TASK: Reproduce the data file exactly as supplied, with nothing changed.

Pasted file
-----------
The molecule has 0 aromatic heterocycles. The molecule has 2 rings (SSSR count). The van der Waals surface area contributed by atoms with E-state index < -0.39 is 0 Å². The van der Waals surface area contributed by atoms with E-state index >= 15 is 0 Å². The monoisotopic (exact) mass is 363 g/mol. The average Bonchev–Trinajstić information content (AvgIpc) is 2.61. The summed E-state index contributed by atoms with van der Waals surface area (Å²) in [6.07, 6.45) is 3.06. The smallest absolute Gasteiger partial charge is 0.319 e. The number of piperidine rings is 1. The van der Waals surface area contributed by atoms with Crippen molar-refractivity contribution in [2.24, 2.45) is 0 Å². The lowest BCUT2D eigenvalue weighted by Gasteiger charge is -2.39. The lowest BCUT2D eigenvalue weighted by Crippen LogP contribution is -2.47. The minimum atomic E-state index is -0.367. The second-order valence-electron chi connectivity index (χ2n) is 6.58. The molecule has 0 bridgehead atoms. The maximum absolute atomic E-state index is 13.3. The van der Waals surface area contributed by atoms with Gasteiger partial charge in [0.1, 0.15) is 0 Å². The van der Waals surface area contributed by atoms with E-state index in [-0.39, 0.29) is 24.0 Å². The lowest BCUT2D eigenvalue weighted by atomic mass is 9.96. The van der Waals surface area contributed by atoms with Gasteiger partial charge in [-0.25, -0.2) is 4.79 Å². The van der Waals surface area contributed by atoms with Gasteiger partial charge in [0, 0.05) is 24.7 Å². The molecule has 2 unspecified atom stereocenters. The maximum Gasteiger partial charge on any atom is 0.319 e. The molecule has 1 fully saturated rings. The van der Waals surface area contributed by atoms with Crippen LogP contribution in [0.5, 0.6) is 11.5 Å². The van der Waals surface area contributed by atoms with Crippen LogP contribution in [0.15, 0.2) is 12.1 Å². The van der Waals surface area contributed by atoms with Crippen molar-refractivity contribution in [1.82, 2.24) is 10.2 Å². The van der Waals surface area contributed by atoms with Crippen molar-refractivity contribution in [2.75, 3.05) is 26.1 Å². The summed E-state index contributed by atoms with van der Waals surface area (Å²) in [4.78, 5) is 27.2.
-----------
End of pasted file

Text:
The molecule has 0 aromatic heterocycles. The molecule has 2 rings (SSSR count). The van der Waals surface area contributed by atoms with E-state index < -0.39 is 0 Å². The van der Waals surface area contributed by atoms with E-state index >= 15 is 0 Å². The monoisotopic (exact) mass is 363 g/mol. The average Bonchev–Trinajstić information content (AvgIpc) is 2.61. The summed E-state index contributed by atoms with van der Waals surface area (Å²) in [6.07, 6.45) is 3.06. The smallest absolute Gasteiger partial charge is 0.319 e. The number of piperidine rings is 1. The van der Waals surface area contributed by atoms with Crippen molar-refractivity contribution in [2.24, 2.45) is 0 Å². The lowest BCUT2D eigenvalue weighted by Gasteiger charge is -2.39. The lowest BCUT2D eigenvalue weighted by Crippen LogP contribution is -2.47. The minimum atomic E-state index is -0.367. The second-order valence-electron chi connectivity index (χ2n) is 6.58. The molecule has 0 bridgehead atoms. The maximum absolute atomic E-state index is 13.3. The van der Waals surface area contributed by atoms with Gasteiger partial charge in [0.1, 0.15) is 0 Å². The van der Waals surface area contributed by atoms with E-state index in [-0.39, 0.29) is 24.0 Å². The lowest BCUT2D eigenvalue weighted by atomic mass is 9.96. The van der Waals surface area contributed by atoms with Gasteiger partial charge in [-0.25, -0.2) is 4.79 Å². The van der Waals surface area contributed by atoms with Gasteiger partial charge in [0, 0.05) is 24.7 Å². The molecule has 2 unspecified atom stereocenters. The maximum Gasteiger partial charge on any atom is 0.319 e. The molecule has 1 fully saturated rings. The van der Waals surface area contributed by atoms with Crippen LogP contribution in [0.5, 0.6) is 11.5 Å². The van der Waals surface area contributed by atoms with Crippen LogP contribution in [0.15, 0.2) is 12.1 Å². The van der Waals surface area contributed by atoms with Crippen molar-refractivity contribution in [1.82, 2.24) is 10.2 Å². The van der Waals surface area contributed by atoms with Crippen molar-refractivity contribution in [2.75, 3.05) is 26.1 Å². The summed E-state index contributed by atoms with van der Waals surface area (Å²) in [4.78, 5) is 27.2.